Buena Vista Social Club: Adios

Movie review by
Sandie Angulo Chen, Common Sense Media
Buena Vista Social Club: Adios Movie Poster Image
Emotional, crowd-pleasing sequel to popular documentary.
  • PG
  • 2017
  • 110 minutes

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Positive Messages

Positive messages include celebrating older musicians, encouraging intergenerational arts, representing diverse and older artists, and more. Themes also include teamwork.

Positive Role Models & Representations

All of these older musicians prove that people still have much to contribute to society -- and to art -- late in life. They've all overcome adversity, poverty, and institutional racism. Compay Segundo lived to 95 and could perform nearly until his death. Ibrahim Ferrer is grateful for finally being successful, even though it happened in his 70s and not his 20s like he had hoped. Omara Portuondo and the other surviving members still perform and want to spread Cuban son music with the world.


Footage of Fidel Castro and other soldiers during the Cuban revolution. Discussion of racial inequality and oppression in Cuban history.


Some of the songs and musical asides have sexual lyrics like "I know he will give it to you hard and delicious" or the song "Chan Chan," which is about a couple who goes to the beach, where she shakes the sand, which arouses him. But not all viewers will pick up on the songs' sexual overtones.


Rare (subtitled) insults/iffy words said in jest include "damn," "stupid," and "idiot."


Footage of a Winston cigarettes commercial, with the jingle sung in Spanish. One quick scene shows Cuban Americans using a MacBook and iPhones/iPods.

Drinking, Drugs & Smoking

Adults occasionally drink, particularly toasts of champagne and hard liquor to celebrate. Historical footage shows cigar/cigarette smoking.

What parents need to know

Parents need to know that Buena Vista Social Club: Adios is a mostly Spanish-language (with English subtitles) documentary by filmmaker Lucy Walker. It serves as a sequel to Wim Wenders' award-winning 199 documentary Buena Vista Social Club, which introduced audiences to a group of elderly Cuban musicians who got together to record an album and tour together. Walker's update fills in the two decades since the unexpected success of the original movie. It doesn't shy away from sad or upsetting material -- like discussion of race, poverty, depression, and death. There's occasional footage from the Cuban revolution, of the musicians drinking and smoking cigars and cigarettes, and, later in the film, of several musicians' funerals and tombstones. Some song lyrics allude to sex, but many will likely go over most kids' head. The film celebrates diversity, artistry, teamwork, the musicians' lifelong achievements, and the power of music.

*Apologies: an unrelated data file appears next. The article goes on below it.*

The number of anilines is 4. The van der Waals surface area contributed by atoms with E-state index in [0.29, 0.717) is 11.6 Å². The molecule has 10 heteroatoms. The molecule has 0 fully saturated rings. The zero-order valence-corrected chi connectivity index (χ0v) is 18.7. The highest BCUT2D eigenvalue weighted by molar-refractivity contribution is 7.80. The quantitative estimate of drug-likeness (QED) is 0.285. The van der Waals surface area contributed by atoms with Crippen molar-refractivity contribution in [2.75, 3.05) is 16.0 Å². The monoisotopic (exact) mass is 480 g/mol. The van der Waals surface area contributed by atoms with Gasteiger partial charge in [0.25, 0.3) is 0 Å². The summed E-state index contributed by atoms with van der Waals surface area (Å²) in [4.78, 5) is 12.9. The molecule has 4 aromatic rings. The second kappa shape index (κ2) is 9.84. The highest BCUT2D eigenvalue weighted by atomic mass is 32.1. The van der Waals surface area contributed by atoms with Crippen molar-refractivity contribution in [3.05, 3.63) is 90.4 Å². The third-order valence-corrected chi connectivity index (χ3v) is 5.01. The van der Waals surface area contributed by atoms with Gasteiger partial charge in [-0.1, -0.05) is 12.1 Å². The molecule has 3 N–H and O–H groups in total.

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What's the story?

BUENA VISTA SOCIAL CLUB: ADIOS is director Lucy Walker's sequel to Wim Wenders' award-winning 1999 documentary Buena Vista Social Club. It picks up the story of the elderly, predominantly Afro-Cuban son music legends who joined forces under the guidance of world music producer Nick Gold, Cuban bandleader Juan de Marcos, and legendary guitarist Ry Cooder. The new film follows what happened to the musicians after the album and Wenders' documentary. It also chronicles the final years (and final tours) of newly successful musicians like singer-guitarist-composer Compay Segundo, who's a nonagenarian; singer Ibrahim Ferrer, who was a shoe-shiner in his 70s and thought he'd given up music for good; Omara Portuondo, who'd been singing since she was a teen; and other BVSC members, many of whom have died since the original film was completed.

Is it any good?

This touching sequel may not be as breathtakingly original as Wenders' original documentary, but it's still a worthy follow up that revisits the beloved musicians. Walker uses some of the footage from the original Buena Vista Social Club as well as new, original interviews and content to show how the BVSC musicians fared after the unexpected commercial and critical success of both the album and the first film. It offers compelling behind-the-scenes information about these elderly Cuban musicians, who were utterly surprised to experience the international fanfare they received. Although slightly longer than necessary, Buena Vista Social Club: Adios takes its title seriously; not only is it the name of the group's farewell tour, but it's a literal goodbye and tribute to the several members who've died since the 1999 film.

The historical footage of how the mostly black musicians were impacted by Cuba's institutional racism and the Cuban revolution is both informative and heartbreaking. Then the movie fast forwards to focus on the 70- to 90-something-old musicians, who are pleasantly surprised by becoming so well known outside of their Caribbean island at a time in their lives when they thought they were basically limited to fellow Cuban fans -- or, in the case of Ibrahim, done with music altogether. The new movie tugs on viewers' heartstrings with the details of the musicians' final years and performances. But it feels appropriate to see how Compay, Ibrahim, and pianist Ruben Gonzalez were able to perform until the very end, fulfilling what Compay calls poet Jose Marti's tenets of an accomplished life: planting a seed, having a child, and creating/writing something that will outlast death.

Talk to your kids about ...

  • Families can talk about the historical lessons in Buena Vista Social Club: Adios. What did you learn about the history of Cuba, son music, racism in Cuba, and the other topics it addresses? How could you find out more?

  • Why do you think it's unusual for documentaries and other films to feature/follow elderly characters or people?

  • How does the movie show the value of teamwork? Why is that an important character strength?

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